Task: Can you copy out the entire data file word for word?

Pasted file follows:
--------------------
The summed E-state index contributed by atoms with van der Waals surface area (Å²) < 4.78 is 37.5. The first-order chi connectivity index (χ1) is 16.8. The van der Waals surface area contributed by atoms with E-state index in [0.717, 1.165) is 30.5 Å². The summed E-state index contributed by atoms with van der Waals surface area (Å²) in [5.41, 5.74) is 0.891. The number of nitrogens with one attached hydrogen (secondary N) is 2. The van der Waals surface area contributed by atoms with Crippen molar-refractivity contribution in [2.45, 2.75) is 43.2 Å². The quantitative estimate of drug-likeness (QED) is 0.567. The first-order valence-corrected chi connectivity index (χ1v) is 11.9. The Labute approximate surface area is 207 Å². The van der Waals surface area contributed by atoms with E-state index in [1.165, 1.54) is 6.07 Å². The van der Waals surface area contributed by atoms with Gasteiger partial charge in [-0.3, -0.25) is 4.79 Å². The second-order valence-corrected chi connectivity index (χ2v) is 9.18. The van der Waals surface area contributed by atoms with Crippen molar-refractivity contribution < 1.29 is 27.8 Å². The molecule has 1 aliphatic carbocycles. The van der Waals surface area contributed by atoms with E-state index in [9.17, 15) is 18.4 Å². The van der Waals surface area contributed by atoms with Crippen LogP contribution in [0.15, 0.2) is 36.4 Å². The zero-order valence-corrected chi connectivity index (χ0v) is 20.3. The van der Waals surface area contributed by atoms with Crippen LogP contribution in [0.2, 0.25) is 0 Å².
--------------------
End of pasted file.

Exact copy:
The summed E-state index contributed by atoms with van der Waals surface area (Å²) < 4.78 is 37.5. The first-order chi connectivity index (χ1) is 16.8. The van der Waals surface area contributed by atoms with E-state index in [0.717, 1.165) is 30.5 Å². The summed E-state index contributed by atoms with van der Waals surface area (Å²) in [5.41, 5.74) is 0.891. The number of nitrogens with one attached hydrogen (secondary N) is 2. The van der Waals surface area contributed by atoms with Crippen molar-refractivity contribution in [2.45, 2.75) is 43.2 Å². The quantitative estimate of drug-likeness (QED) is 0.567. The first-order valence-corrected chi connectivity index (χ1v) is 11.9. The Labute approximate surface area is 207 Å². The van der Waals surface area contributed by atoms with E-state index in [1.165, 1.54) is 6.07 Å². The van der Waals surface area contributed by atoms with Gasteiger partial charge in [-0.3, -0.25) is 4.79 Å². The second-order valence-corrected chi connectivity index (χ2v) is 9.18. The van der Waals surface area contributed by atoms with Crippen molar-refractivity contribution < 1.29 is 27.8 Å². The molecule has 1 aliphatic carbocycles. The van der Waals surface area contributed by atoms with E-state index in [9.17, 15) is 18.4 Å². The van der Waals surface area contributed by atoms with Crippen LogP contribution in [0.15, 0.2) is 36.4 Å². The zero-order valence-corrected chi connectivity index (χ0v) is 20.3. The van der Waals surface area contributed by atoms with Crippen LogP contribution in [0.2, 0.25) is 0 Å².